Gorham-Stout disease of skull base
Lesions of the skull base are extremely rare and entail an even more devastating prognosis due to cervical instability and cerebrospinal fluid fistula. Due to the scarcity of this condition, the aim of a study was to give an overview of skull base Gorham-Stout disease and review the cases with such conditions reported in the literature.
In this case-based review, different aspects of skull base GSD are discussed, and a sample clinical case of GSD leading to cranial settling and rhinorrhea is presented. The characteristics, symptoms, and management of all English-language PubMed-reported cases were reviewed, and different features of presentation and methods of treatments were analyzed.
Based on the literature review, most of the cases encountered serious problems in the course of the disease. Meningitis/CSF leakage was detected in 12 of 26 collected cases, followed by hearing loss/tinnitus/otitis media in 10 cases, headache in 8, and neck pain/stiffness in 8 patients. Despite a variety of treatments, improvement was only observed in 8 of 26 collected cases. The reminders showed either stable condition or worsening and death.
All cases of GSD of the skull base should be evaluated for rhinorrhea/otorrhea and cranial settling, both of them being among the most life-threatening conditions. Since definite treatment, in order to stop disease progression, is sometimes impossible, symptomatic and supportive treatment should be started as possible. 1).
6 patients (5 males, 1 female) were included. The mean age at diagnosis was 3.5 years (range 0-10). Follow-up was of 5.2 years. Patients were divided into Naso-temporal (NT) and Vertebro-temporal (VT) groups following anatomical location. NT patients (4 patients) all had petrous defects extending anteriorly, including sphenoid, ethmoidal, and mandibular defects. They all had cerebrospinal fluid fistula (CSF) and recurrent meningitis (range from 3 to 7). Two of those patients had sequelae including deafness, paralysis, and epilepsy. VT patients (2 patients) all had temporal, occipital bone and cervical vertebrae defects. None had CSF leaks but both died from medullar compression (preceded by tetraparesis in one case). Overall, five out of six patients had type I Chiari malformation. Interferon seemed to be the most efficient medical treatment. Surgery included petrectomy, endonasal surgery for CSF leak management, and neurosurgery for medullar management but could not guarantee long-term effects.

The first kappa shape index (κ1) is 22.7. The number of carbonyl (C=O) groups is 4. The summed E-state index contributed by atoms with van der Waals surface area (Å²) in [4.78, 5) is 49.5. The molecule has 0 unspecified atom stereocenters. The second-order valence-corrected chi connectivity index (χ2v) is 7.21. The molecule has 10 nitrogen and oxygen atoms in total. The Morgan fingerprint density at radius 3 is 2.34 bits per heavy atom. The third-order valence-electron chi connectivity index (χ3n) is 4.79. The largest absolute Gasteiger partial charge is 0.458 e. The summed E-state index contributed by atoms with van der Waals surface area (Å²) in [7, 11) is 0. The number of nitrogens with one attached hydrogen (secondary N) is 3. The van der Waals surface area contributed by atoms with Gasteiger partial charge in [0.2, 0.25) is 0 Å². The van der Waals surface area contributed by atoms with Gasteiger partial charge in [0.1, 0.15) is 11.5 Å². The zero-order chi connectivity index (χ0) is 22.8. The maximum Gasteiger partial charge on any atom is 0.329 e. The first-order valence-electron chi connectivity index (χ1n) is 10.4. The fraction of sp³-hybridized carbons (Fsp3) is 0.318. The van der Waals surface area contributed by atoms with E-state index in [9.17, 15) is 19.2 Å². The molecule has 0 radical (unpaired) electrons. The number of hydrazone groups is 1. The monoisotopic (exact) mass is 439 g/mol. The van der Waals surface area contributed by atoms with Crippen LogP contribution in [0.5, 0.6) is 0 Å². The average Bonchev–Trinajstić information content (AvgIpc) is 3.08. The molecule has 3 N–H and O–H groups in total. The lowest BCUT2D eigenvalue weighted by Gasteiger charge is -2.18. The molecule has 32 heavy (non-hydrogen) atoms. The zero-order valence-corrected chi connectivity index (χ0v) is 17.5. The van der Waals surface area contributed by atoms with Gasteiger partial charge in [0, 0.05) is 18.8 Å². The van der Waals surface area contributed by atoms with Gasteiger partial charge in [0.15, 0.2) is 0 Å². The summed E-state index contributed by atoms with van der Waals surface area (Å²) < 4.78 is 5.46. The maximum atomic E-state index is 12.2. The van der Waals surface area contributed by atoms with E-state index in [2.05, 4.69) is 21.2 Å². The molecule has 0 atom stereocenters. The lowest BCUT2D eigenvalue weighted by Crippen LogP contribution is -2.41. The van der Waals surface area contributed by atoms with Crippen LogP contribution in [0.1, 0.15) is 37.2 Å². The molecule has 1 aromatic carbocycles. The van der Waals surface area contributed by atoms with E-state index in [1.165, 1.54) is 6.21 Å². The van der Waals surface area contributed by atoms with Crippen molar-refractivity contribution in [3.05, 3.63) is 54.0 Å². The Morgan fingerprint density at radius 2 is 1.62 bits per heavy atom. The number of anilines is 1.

The main issues in skull base defects are cerebrospinal fluid fistulas leaks and medullar compressions. Surgical treatment is necessary in both cases but can only be satisfactory if general medical treatment can stabilize the disease 2).
A 27-year-old man was diagnosed with GSD with the involvement of the maxillofacial bones and skull base. The patient developed SBO; LMS resulted from progressive osteolysis, and the patient died of an associated brainstem stroke. Careful follow-up with special emphasis on the early detection of intracranial complications is critical in patients presenting with progressive GSD with involvement of the skull base 3)
A two-year-old female child with radiological signs mimicking those of raised intracranial pressure is discussed. The differential diagnosis consists of skull base tumors, meningitis, osteomyelitis of the skull base, congenital hydrocephalus, and congenital syndromes involving the skull base. Pathologically it can be very difficult to differentiate it from lymphangioma of the bone. Difficulty in establishing the diagnosis is discussed along with the failure of radiotherapy and palmidronate therapy to cause the arrest of the disease process and failure of surgery to provide stabilization. Girn et al. described the course of the disease in this child over the period of last eight years. This was the youngest case of Gorham’s described so far 4).
A 25-year-old woman with Chiari I malformation associated with Gorham’s syndrome presented with aggressive paresthesia following bacterial meningitis. Axial magnetic resonance imaging (MRI) and computed tomography (CT) cisternography revealed CSF leakage in the right petrous apex. A presyrinx state was diagnosed based on the clinical symptoms and MRI findings. With the resolution of bacterial meningitis, the spinal edema and tonsillar ectopia also improved. Surgical repair of the CSF leakage was performed by an endoscopic endonasal transsphenoidal approach to prevent recurrence of meningitis. The postoperative course was uneventful.
Skull base osteolysis in Gorham’s syndrome may induce Chiari I malformation and CSF leakage. We should pay attention to the acute progression of clinical symptoms because Gorham’s syndrome may predispose to the development of Chiari I malformation and may be complicated by CSF leakage 5).